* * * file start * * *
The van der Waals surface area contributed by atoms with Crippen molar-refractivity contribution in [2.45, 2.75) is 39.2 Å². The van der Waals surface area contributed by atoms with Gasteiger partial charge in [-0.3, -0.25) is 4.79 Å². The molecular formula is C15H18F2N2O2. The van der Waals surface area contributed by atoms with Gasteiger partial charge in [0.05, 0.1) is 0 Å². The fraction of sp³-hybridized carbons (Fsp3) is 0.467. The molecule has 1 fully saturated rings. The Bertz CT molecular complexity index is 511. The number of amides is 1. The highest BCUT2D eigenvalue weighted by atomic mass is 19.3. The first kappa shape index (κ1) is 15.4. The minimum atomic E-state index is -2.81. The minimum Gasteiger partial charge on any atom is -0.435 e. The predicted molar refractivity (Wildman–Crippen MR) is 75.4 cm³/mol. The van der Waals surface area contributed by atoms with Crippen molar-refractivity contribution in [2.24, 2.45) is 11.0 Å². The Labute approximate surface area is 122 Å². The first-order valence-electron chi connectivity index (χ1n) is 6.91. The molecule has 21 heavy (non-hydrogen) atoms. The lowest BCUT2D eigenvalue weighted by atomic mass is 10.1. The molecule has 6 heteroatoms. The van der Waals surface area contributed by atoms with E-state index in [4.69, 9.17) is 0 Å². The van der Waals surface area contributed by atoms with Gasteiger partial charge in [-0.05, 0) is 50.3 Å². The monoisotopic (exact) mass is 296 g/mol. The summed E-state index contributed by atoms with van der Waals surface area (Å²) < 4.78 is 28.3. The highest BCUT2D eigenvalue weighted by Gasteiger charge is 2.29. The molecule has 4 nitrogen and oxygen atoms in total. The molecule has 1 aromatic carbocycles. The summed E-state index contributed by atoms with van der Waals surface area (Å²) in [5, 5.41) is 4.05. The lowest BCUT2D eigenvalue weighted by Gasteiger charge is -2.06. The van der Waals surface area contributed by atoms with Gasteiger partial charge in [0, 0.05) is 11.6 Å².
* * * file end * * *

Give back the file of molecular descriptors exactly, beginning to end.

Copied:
The van der Waals surface area contributed by atoms with Crippen molar-refractivity contribution in [2.45, 2.75) is 39.2 Å². The van der Waals surface area contributed by atoms with Gasteiger partial charge in [-0.3, -0.25) is 4.79 Å². The molecular formula is C15H18F2N2O2. The van der Waals surface area contributed by atoms with Gasteiger partial charge in [0.05, 0.1) is 0 Å². The fraction of sp³-hybridized carbons (Fsp3) is 0.467. The molecule has 1 fully saturated rings. The Bertz CT molecular complexity index is 511. The number of amides is 1. The highest BCUT2D eigenvalue weighted by atomic mass is 19.3. The first kappa shape index (κ1) is 15.4. The minimum atomic E-state index is -2.81. The minimum Gasteiger partial charge on any atom is -0.435 e. The predicted molar refractivity (Wildman–Crippen MR) is 75.4 cm³/mol. The van der Waals surface area contributed by atoms with Crippen molar-refractivity contribution in [2.24, 2.45) is 11.0 Å². The Labute approximate surface area is 122 Å². The first-order valence-electron chi connectivity index (χ1n) is 6.91. The molecule has 21 heavy (non-hydrogen) atoms. The lowest BCUT2D eigenvalue weighted by atomic mass is 10.1. The molecule has 6 heteroatoms. The van der Waals surface area contributed by atoms with E-state index in [4.69, 9.17) is 0 Å². The van der Waals surface area contributed by atoms with Gasteiger partial charge in [-0.05, 0) is 50.3 Å². The monoisotopic (exact) mass is 296 g/mol. The summed E-state index contributed by atoms with van der Waals surface area (Å²) < 4.78 is 28.3. The highest BCUT2D eigenvalue weighted by Gasteiger charge is 2.29. The molecule has 4 nitrogen and oxygen atoms in total. The molecule has 1 aromatic carbocycles. The summed E-state index contributed by atoms with van der Waals surface area (Å²) in [5, 5.41) is 4.05. The lowest BCUT2D eigenvalue weighted by Gasteiger charge is -2.06. The van der Waals surface area contributed by atoms with Gasteiger partial charge in [0, 0.05) is 11.6 Å².